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For enhanced safety, the front and rear seat shoulder belts of the Toyota Avalon have pretensioners to tighten the seatbelts and eliminate dangerous slack in the event of a collision and force limiters to limit the pressure the belts will exert on the passengers. The Cadillac CT4 doesn’t offer pretensioners for the rear seat belts.
For enhanced safety, the front seat shoulder belts of the Toyota Avalon are height-adjustable to accommodate a wide variety of driver and passenger heights. A better fit can prevent injuries and the increased comfort also encourages passengers to buckle up. The Cadillac CT4 doesn’t offer height-adjustable seat belts.
The Avalon has a standard Secondary Collision Brake, which automatically applies the brakes in the event of a crash to help prevent secondary collisions and prevent further injuries. The CT4 doesn’t offer a post collision braking system: in the event of a collision that triggers the airbags, more collisions are possible without the protection of airbags that may have already deployed.
The Avalon Limited/Touring offers an optional Bird’s Eye View Camera to allow the driver to see objects all around the vehicle on a screen. The CT4 only offers a rear monitor and front and rear parking sensors that beep or flash a light. That doesn’t help with obstacles to the sides.
Both the Avalon and the CT4 have standard driver and passenger frontal airbags, front side-impact airbags, driver and front passenger knee airbags, side-impact head airbags, four-wheel antilock brakes, traction control, electronic stability systems to prevent skidding, daytime running lights and rearview cameras.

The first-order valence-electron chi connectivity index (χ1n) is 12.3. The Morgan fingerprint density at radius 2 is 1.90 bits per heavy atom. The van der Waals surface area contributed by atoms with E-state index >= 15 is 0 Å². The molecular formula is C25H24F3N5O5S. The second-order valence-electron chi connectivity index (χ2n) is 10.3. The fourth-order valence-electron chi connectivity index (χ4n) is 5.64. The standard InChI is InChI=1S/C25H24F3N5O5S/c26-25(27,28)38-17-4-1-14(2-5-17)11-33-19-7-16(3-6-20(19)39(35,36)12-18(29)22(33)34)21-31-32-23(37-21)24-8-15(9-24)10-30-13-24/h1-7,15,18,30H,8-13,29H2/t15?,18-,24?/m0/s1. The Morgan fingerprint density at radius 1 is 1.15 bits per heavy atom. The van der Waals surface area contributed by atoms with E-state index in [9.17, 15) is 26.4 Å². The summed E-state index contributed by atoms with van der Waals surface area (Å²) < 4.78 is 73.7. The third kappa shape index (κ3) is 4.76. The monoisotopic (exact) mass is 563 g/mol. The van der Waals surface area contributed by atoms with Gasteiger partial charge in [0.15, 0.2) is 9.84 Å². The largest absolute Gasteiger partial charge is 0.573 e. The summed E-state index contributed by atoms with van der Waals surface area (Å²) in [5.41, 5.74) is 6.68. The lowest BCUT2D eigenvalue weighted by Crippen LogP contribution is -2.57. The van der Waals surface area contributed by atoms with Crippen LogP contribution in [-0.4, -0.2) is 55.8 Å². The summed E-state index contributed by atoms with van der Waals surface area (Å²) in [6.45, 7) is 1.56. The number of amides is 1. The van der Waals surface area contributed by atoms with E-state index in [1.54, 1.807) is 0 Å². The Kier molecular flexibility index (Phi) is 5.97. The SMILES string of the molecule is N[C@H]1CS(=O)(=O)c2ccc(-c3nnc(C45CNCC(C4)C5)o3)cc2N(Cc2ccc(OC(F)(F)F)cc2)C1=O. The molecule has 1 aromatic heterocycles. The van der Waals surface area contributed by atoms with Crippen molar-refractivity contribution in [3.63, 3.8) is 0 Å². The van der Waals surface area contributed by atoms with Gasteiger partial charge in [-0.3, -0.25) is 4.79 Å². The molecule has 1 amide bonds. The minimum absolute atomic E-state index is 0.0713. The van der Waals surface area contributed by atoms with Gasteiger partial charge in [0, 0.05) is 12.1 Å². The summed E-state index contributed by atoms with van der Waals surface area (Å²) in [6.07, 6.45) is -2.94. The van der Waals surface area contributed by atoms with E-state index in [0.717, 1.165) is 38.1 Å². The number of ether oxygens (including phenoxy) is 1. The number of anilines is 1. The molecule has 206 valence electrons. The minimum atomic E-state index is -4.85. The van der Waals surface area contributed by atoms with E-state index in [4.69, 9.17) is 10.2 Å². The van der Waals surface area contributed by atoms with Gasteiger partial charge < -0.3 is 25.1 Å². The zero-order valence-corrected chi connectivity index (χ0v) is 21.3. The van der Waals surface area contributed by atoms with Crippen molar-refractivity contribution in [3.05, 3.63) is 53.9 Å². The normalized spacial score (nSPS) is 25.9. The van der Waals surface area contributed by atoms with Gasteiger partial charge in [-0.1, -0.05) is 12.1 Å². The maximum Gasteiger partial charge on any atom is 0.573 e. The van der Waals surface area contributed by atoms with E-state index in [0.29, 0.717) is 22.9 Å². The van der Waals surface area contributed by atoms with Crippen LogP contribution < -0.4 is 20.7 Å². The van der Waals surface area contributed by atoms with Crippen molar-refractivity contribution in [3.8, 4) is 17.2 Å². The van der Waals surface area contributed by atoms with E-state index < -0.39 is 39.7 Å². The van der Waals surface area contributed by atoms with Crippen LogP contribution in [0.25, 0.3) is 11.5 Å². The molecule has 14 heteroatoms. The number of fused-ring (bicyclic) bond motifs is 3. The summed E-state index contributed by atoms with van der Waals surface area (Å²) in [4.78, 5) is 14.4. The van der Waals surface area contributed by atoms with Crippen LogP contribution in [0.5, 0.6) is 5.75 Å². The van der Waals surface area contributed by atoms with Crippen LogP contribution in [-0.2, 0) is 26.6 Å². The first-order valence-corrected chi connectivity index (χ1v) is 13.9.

For its top level performance in IIHS driver and passenger-side small overlap frontal, moderate overlap frontal, side impact, roof strength and head restraint tests, its standard front crash prevention system, and its headlight’s “Good” rating, the Insurance Institute for Highway Safety grants the Avalon its highest rating: “Top Pick Plus” for 2019, a rating granted to only 82 vehicles tested by the IIHS. The CT4 has not been tested, yet.
Toyota pays for scheduled maintenance on the Avalon for 2 years and 25000 miles. Toyota will pay for oil changes, lubrication and any other required maintenance. Cadillac only pays for the first scheduled maintenance visit on the CT4.
There are over 40 percent more Toyota dealers than there are Cadillac dealers, which makes it easier should you ever need service under the Avalon’s warranty.
J.D. Power and Associates rated the Avalon second among large cars in their 2019 Initial Quality Study. The CT4 isn’t in the top three in its category.
J.D. Power and Associates’ 2019 Initial Quality Study of new car owners surveyed provide the statistics that show that Toyota vehicles are better in initial quality than Cadillac vehicles. J.D. Power ranks Toyota 8th in initial quality, above the industry average. With 10 more problems per 100 vehicles, Cadillac is ranked 17th, below the industry average.
J.D. Power and Associates’ 2019 survey of the owners of three-year-old vehicles provides the long-term dependability statistics that show that Toyota vehicles are more reliable than Cadillac vehicles. J.D. Power ranks Toyota second in reliability, above the industry average. With 58 more problems per 100 vehicles, Cadillac is ranked 23rd.
From surveys of all its subscribers, Consumer Reports’ December 2019 Auto Issue reports that Toyota vehicles are more reliable than Cadillac vehicles. Consumer Reports ranks Toyota third in reliability. Cadillac is ranked 30th.
The Avalon’s 3.5 DOHC V6 produces 64 more horsepower (301 vs. 237) and 9 lbs.-ft. more torque (267 vs. 258) than the CT4’s standard 2.0 turbo 4-cylinder.
On the EPA test cycle the Avalon gets better fuel mileage than the CT4 RWD 2.7 turbo 4 cyl. (22 city/31 hwy vs. 20 city/30 hwy).